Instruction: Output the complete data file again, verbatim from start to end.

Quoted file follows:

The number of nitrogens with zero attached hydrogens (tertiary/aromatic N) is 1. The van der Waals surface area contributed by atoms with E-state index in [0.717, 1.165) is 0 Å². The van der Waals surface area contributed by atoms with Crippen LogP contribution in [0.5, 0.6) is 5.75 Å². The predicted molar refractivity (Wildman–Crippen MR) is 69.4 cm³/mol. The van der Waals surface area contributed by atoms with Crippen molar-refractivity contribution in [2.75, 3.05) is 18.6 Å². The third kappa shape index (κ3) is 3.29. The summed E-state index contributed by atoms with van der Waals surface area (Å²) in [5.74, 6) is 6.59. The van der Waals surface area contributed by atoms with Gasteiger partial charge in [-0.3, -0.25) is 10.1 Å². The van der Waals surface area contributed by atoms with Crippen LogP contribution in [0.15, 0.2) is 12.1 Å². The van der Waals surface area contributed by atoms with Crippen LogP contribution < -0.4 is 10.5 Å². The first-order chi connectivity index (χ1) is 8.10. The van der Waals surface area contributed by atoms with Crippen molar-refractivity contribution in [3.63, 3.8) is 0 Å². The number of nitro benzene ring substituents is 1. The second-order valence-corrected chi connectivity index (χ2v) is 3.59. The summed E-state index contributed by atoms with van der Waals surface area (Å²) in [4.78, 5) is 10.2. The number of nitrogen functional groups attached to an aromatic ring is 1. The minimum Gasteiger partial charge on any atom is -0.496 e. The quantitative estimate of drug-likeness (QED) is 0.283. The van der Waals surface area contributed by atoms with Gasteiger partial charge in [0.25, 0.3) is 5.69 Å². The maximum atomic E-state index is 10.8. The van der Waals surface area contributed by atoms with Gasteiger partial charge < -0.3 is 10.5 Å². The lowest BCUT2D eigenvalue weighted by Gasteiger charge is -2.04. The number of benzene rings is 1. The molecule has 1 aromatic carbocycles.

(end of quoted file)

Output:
The number of nitrogens with zero attached hydrogens (tertiary/aromatic N) is 1. The van der Waals surface area contributed by atoms with E-state index in [0.717, 1.165) is 0 Å². The van der Waals surface area contributed by atoms with Crippen LogP contribution in [0.5, 0.6) is 5.75 Å². The predicted molar refractivity (Wildman–Crippen MR) is 69.4 cm³/mol. The van der Waals surface area contributed by atoms with Crippen molar-refractivity contribution in [2.75, 3.05) is 18.6 Å². The third kappa shape index (κ3) is 3.29. The summed E-state index contributed by atoms with van der Waals surface area (Å²) in [5.74, 6) is 6.59. The van der Waals surface area contributed by atoms with Gasteiger partial charge in [-0.3, -0.25) is 10.1 Å². The van der Waals surface area contributed by atoms with Crippen LogP contribution in [0.15, 0.2) is 12.1 Å². The van der Waals surface area contributed by atoms with Crippen LogP contribution < -0.4 is 10.5 Å². The first-order chi connectivity index (χ1) is 8.10. The van der Waals surface area contributed by atoms with Crippen molar-refractivity contribution in [3.63, 3.8) is 0 Å². The number of nitro benzene ring substituents is 1. The second-order valence-corrected chi connectivity index (χ2v) is 3.59. The summed E-state index contributed by atoms with van der Waals surface area (Å²) in [4.78, 5) is 10.2. The number of nitrogen functional groups attached to an aromatic ring is 1. The minimum Gasteiger partial charge on any atom is -0.496 e. The quantitative estimate of drug-likeness (QED) is 0.283. The van der Waals surface area contributed by atoms with Gasteiger partial charge in [0.25, 0.3) is 5.69 Å². The maximum atomic E-state index is 10.8. The van der Waals surface area contributed by atoms with Gasteiger partial charge < -0.3 is 10.5 Å². The lowest BCUT2D eigenvalue weighted by Gasteiger charge is -2.04. The number of benzene rings is 1. The molecule has 1 aromatic carbocycles.